May Or May Not
After a month spent hiding away in the remote and tranquil setting of Messack Creek I’m writing this at anchor up the far reaches of the Truro river. April was dry and sunny but so far May has been a let down. There’s currently a stiff South Westerly blowing and ‘Gleda’ is tugging hard on her anchor, it’s wet and cold with the thermometer just getting into double figures, we even had ice on deck the other morning. We’ve been locked into an unseasonably unsettled spell of weather with unusually high winds, It was only to avoid being neaped for a week that we came out of the sheltered creek to hide up here.
Photo above was taken from our anchorage in the Truro River. The boat in front is ‘Cape Cornwall’, she started life as a St Ives fishing boat in the 1930’s and was converted by her present owners Tony and Mary. We made friends with them whilst wintering in Falmouth marina and they are great characters.
One year ago I’d just spent my first night aboard ‘Gleda’ as I prepped the hulls ready to leave the barn and coincidentaly the weather was crap then as well, though I see from my log that by the following week we were working in sweltering temperatures, I’m hoping for a repeat in that weather pattern.
During the last weeks at Messack I cracked on with jobs and now have only a few minor sail handling issues to sort out before I can draw a line under preparations and take ‘Gleda’ to sea, that doesn’t count trials and tweaking of ‘Lewis’ the self-steering but something tells me that will only really happen when we get out there.
The work at Messack was interrupted in the nicest way by visits from our friends Adrian and Janine Hall (Building Tiki 38 ‘Kira’), they’re making great progress with their build as both hulls and the beams are complete and with luck the boat will be launched early next year. They treated us to a lovely lunch at the Rising Sun in St Mawes and the sun even came out allowing us to eat outside, it was very enjoyable and Gail and I send our thanks and best wishes to them both.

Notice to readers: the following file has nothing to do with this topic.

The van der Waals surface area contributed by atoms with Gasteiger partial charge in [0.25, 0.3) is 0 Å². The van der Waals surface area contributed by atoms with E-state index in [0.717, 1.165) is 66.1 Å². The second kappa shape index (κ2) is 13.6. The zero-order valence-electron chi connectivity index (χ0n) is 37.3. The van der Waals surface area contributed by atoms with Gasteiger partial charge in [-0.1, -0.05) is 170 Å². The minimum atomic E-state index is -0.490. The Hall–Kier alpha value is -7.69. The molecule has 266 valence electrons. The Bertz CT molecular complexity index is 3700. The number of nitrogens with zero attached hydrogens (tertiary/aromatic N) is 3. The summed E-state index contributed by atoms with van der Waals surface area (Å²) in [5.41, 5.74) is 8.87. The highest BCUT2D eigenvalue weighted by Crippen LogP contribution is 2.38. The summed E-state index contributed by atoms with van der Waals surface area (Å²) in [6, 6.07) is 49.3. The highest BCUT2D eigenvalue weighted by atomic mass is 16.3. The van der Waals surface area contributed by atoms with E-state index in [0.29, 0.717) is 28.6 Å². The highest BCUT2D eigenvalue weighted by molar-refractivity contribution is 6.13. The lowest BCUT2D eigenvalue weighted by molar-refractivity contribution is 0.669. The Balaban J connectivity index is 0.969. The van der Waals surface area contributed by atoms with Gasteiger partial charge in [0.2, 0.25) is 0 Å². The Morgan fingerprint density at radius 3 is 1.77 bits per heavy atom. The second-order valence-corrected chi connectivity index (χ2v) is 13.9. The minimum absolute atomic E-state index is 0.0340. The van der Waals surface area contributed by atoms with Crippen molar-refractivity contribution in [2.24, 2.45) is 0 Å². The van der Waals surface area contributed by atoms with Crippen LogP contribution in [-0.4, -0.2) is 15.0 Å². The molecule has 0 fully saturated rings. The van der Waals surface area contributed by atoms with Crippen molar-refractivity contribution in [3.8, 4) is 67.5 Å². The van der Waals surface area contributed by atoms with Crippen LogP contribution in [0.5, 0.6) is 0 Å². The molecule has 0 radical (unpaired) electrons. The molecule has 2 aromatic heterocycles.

A few days later my daughter Nicole came down to see us, it has to be said that we took full advantage of her and her car to zip around Falmouth doing laundry, getting gas, buying groceries etc. There was still time for some leisurely mooching about though and Nicole stayed onboard with us for a night which was great. Thanks for all your help darling.
The following day we were visited by Jon Kutassy and his wife Julie. We’d never met, but Jon has been a long time supporter of my blog and his often humorous comments have cheered me on many occasions over the years. He and Julie are looking to buy a small boat to try out this sailing lark and I’m sure they’ll find just the right boat soon and start getting their feet wet. It was great to meet them both and spend time chatting, my thanks go to them not only for their much appreciated support but also the generous gift of a bottle of Mount Gay Rum. It’s already been opened to toast a few sundowns!
While talking about Messack Gail and I want to thank Alex, Ben and Binky for once again allowing us to moor ‘Gleda’ in their backyard. We’ll never forget the time we spent in that special place and the hospitality we were shown. Who knows maybe somewhere down the track we’ll moor ‘Gleda’ there again with thousands of ocean miles under her keel and a few stories to tell, that’d be something.
The birdlife was always interesting in Messack, below are old man heron and our friendly pair of shell ducks.
So here we are, a few days off a year since ‘Gleda’ was hauled out of the barn at Wroxhall. I couldn’t have imagined all that we’ve experienced in the past 12 months and we’ve yet to even get started. There’s nothing now tying us to the shore, a few odds and ends to sort out but hopefully they’ll be cleared up by the middle of next week and, if the longer range forecast is to be believed, so will the weather.
The ‘plan’ right now is to leave for Alderney sometime later next week once I have confirmation that Jake is able to crew for us. It’s a cross-channel passage of about 115 nautical miles from Falmouth to Braye Harbour, we’ll be crossing some of the busiest shipping lanes in the world and The Channel Islands demand high standards of navigation and respect for the tides but I’ve done it before and hopefully ‘Lewis’ will be able to take some spells at the helm. It’ll be our first proper sailing together and it’s been a long long time coming….. see you on the other side!